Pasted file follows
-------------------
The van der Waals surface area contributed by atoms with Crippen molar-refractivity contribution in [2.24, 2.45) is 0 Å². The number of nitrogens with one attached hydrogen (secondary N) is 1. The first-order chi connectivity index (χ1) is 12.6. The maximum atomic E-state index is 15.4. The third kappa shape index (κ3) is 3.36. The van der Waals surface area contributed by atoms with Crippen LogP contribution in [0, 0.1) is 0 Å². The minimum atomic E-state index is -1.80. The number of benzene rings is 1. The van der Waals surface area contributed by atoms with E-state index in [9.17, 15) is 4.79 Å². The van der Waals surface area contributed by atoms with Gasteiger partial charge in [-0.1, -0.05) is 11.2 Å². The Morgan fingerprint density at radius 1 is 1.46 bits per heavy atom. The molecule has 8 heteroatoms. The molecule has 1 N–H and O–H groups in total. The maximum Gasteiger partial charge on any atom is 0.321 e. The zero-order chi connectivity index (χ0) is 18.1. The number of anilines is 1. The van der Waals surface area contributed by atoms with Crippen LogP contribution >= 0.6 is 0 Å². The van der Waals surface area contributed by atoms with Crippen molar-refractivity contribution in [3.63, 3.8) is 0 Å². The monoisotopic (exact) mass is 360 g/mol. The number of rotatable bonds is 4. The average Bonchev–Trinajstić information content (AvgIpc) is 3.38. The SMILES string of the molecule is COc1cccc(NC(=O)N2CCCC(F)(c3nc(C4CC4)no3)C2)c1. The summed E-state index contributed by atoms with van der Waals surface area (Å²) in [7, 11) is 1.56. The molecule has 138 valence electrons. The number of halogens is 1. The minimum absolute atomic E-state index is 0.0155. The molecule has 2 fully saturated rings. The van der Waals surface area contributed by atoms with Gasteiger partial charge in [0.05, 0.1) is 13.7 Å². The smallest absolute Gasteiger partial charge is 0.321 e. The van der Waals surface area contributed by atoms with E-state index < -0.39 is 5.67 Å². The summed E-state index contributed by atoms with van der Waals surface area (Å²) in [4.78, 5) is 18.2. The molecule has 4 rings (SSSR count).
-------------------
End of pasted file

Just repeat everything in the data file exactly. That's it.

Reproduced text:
The van der Waals surface area contributed by atoms with Crippen molar-refractivity contribution in [2.24, 2.45) is 0 Å². The number of nitrogens with one attached hydrogen (secondary N) is 1. The first-order chi connectivity index (χ1) is 12.6. The maximum atomic E-state index is 15.4. The third kappa shape index (κ3) is 3.36. The van der Waals surface area contributed by atoms with Crippen LogP contribution in [0, 0.1) is 0 Å². The minimum atomic E-state index is -1.80. The number of benzene rings is 1. The van der Waals surface area contributed by atoms with E-state index in [9.17, 15) is 4.79 Å². The van der Waals surface area contributed by atoms with Gasteiger partial charge in [-0.1, -0.05) is 11.2 Å². The Morgan fingerprint density at radius 1 is 1.46 bits per heavy atom. The molecule has 8 heteroatoms. The molecule has 1 N–H and O–H groups in total. The maximum Gasteiger partial charge on any atom is 0.321 e. The zero-order chi connectivity index (χ0) is 18.1. The number of anilines is 1. The van der Waals surface area contributed by atoms with Crippen LogP contribution >= 0.6 is 0 Å². The van der Waals surface area contributed by atoms with Crippen molar-refractivity contribution in [3.63, 3.8) is 0 Å². The monoisotopic (exact) mass is 360 g/mol. The number of rotatable bonds is 4. The average Bonchev–Trinajstić information content (AvgIpc) is 3.38. The SMILES string of the molecule is COc1cccc(NC(=O)N2CCCC(F)(c3nc(C4CC4)no3)C2)c1. The summed E-state index contributed by atoms with van der Waals surface area (Å²) in [7, 11) is 1.56. The molecule has 138 valence electrons. The number of halogens is 1. The minimum absolute atomic E-state index is 0.0155. The molecule has 2 fully saturated rings. The van der Waals surface area contributed by atoms with Gasteiger partial charge in [0.05, 0.1) is 13.7 Å². The smallest absolute Gasteiger partial charge is 0.321 e. The van der Waals surface area contributed by atoms with E-state index < -0.39 is 5.67 Å². The summed E-state index contributed by atoms with van der Waals surface area (Å²) in [4.78, 5) is 18.2. The molecule has 4 rings (SSSR count).